Earl Weaver would be bored silly these days. Sneaking smokes in the Baltimore Orioles dugout looking for trouble. There’s been a total of 5 managerial ejections this year.
Bo Porter, Bruce Bochy, Ron Washington, Rick Renteria and the diplomatically stuffed John Farrel are the five and only Farrel was pissed over instant replay. Seems fitting that the mild-mannered Red Sox manager chooses 2014 to draw attention to his team.
Farrel typically says what everyone wants to hear, but he blew a gasket on April 13th when his World Series championship Sox were suffering a 5-7 record. He had to blame someone so off with instant replays head. He was upset about a close play overturned; insisting there was “inconclusive evidence.” Major league baseball fined Farrel. So much for free speech.
But Farrel is all alone. The consensus among managers is yes, this year’s instant replay innovation will need some tweaking, but as the final judge, it’s here to stay. Lion lays down with lamb.
Ok, so there’s a close play at first base and the manager walks slowly out to greet the umpire. For over 100 years, the conversation often escalated into finger-pointing, kicking dirt, or in a worst case scenario spitting or the ol’ Pete Rose bump, ejections, suspensions.
Thanks to Earl Weaver, Bobby Cox, Lou Pinella and all members of the heave-ho gang, the human eye is no longer trusted. Bring on the robots. Peace be upon us.
The manager still walks out to greet the umpire, but now he stands there; hands at his side like a kid lost in a crowd. He’s waiting for a thumbs up or a thumbs down from his sidekick coach in the dugout who is waiting word from the eye in the ski video viewing coaches up in the press box or in the clubhouse or wherever they happen to be watching the game on TV, just like you and I.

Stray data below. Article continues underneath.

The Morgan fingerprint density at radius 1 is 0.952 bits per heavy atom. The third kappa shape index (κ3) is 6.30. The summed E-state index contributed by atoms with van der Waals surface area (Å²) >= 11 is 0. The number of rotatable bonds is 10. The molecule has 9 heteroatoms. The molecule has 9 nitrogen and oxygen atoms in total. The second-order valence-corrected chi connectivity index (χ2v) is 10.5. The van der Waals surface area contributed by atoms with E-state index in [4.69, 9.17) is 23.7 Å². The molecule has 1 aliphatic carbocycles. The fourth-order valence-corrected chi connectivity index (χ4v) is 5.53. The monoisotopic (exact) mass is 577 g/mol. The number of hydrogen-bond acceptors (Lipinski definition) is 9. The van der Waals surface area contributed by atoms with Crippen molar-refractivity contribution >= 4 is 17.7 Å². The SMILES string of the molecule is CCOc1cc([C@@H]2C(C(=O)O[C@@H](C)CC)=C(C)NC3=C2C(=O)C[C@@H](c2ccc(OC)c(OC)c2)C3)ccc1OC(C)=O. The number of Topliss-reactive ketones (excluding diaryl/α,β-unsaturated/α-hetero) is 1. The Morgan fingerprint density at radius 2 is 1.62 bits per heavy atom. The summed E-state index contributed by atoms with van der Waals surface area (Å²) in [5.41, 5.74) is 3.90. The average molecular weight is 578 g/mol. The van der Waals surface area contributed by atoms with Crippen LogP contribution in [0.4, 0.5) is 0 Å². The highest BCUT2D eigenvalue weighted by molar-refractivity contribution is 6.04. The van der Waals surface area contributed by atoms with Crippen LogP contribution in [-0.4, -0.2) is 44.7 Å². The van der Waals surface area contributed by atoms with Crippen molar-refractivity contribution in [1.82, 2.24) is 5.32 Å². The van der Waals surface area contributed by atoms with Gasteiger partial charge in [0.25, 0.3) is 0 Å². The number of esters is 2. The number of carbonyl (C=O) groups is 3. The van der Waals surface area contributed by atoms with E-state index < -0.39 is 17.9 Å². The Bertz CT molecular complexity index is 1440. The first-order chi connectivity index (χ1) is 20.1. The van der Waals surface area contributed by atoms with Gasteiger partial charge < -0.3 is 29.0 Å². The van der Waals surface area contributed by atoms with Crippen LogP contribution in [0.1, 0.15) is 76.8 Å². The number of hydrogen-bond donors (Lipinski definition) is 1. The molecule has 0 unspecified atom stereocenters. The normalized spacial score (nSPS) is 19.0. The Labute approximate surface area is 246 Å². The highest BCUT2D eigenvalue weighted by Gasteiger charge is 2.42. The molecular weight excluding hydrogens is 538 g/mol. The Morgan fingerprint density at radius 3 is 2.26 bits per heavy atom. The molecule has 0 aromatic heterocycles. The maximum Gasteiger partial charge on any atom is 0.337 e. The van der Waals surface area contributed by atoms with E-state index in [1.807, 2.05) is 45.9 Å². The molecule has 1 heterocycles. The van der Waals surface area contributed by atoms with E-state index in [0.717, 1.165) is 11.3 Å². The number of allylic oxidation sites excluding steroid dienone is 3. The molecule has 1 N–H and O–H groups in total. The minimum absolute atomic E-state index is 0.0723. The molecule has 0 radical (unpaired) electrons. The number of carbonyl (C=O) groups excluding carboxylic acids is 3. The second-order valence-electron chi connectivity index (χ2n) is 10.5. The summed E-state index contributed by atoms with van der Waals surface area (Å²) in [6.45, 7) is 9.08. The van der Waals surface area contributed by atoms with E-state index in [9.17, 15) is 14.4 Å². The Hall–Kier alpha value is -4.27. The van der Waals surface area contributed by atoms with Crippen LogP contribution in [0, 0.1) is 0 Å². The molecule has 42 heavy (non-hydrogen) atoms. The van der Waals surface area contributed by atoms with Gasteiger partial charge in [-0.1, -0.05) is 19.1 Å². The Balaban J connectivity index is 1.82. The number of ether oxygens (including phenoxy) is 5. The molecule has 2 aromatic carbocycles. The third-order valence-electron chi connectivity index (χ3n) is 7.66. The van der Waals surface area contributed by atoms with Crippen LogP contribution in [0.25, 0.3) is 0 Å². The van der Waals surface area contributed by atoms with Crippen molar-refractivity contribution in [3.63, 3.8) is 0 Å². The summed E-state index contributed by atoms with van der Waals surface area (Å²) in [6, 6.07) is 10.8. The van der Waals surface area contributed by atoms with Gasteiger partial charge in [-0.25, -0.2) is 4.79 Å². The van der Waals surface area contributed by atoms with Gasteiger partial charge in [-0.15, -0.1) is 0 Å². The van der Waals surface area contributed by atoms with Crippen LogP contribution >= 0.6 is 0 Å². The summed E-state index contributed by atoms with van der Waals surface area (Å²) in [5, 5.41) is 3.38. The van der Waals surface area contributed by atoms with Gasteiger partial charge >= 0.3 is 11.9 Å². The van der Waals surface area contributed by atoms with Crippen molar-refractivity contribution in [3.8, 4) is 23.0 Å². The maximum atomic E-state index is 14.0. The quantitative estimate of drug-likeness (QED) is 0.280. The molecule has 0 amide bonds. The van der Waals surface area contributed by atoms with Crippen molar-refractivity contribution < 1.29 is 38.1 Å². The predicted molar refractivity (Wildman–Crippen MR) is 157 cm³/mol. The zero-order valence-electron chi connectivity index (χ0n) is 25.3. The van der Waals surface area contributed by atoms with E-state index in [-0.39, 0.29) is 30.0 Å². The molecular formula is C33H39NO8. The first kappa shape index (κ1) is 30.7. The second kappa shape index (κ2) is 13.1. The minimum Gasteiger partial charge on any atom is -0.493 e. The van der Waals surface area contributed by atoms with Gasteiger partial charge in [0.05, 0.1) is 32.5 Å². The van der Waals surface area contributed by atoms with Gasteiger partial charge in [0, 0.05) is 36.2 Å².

A thumbs up means “yes, use up our challenge.” a thumbs down means” the umpire was right.”
If a play is challenged (each team gets one) and then overturned, the manager is awarded a second and final challenge that can then be used any time during the remainder of the game. If neither team has a challenge remaining after the seventh inning, the umpires can stop play and verify a call on their own.
The umpires gather in a coffee clutch beside one of the team’s dugout and put on astronaut head sets. They radio to New York where officials watch the replay in a brand new multi million dollar New York facility. I don’t know why it needs to be so chic and costly. It’s the same damn replay we watch on 300 dollar tv’s in our under pants.
The players, manager, and fans wait for the final verdict and 3-10 minutes later, the crew chief umpire indicates out or safe. I find it comical that the same people whining about games taking too long also encouraged instant replay. Well, now they have a little more of both.
I miss the cheap thrills of Lou Pinella digging out bases and throwing em’ all over the diamond. I miss Earl Weaver pointing his finger in an umpire’s face. The WWF drama added to baseball entertainment value; spiked up our serotonin levels, but I’m all on board with instant replay.
The number of excuses used to rationalize problems has drastically declined. Video reveals that umpires are right most of the time and even when they aren’t it doesn’t matter. No one boos because the runner is still standing on first base; assuming he was safe. The probabilities shuffle a bit, but the game goes on and Murphy’s Law still reigns.
There was only one instant replay in Saturday night’s Cubs Brewers game. It was the last play of the game and insignificant. But a good old-fashioned replay revealed something far more gruesome.
Minutes before first pitch, Ryan Braun took practice swings while standing on the dugout steps. Who the hell knows why? Jean Segura was walking below when Braun’s backswing smacked him in the eye. Segura was rushed into the clubhouse; plastic surgery stitches, day to day now.
Meanwhile, Segura’s replacement Jeff Bianchi hit a line drive, opposite field single driving in two runs and that was enough. Brewer’s starter Marco Estrada? Yeh, he gave up a late inning home run, but wow…over the last year and a half; he’s the most underrated pitcher on the Brewers and maybe in all of baseball. Final score; Brewers 5, Cubs 3.
The Brewers are 18-6.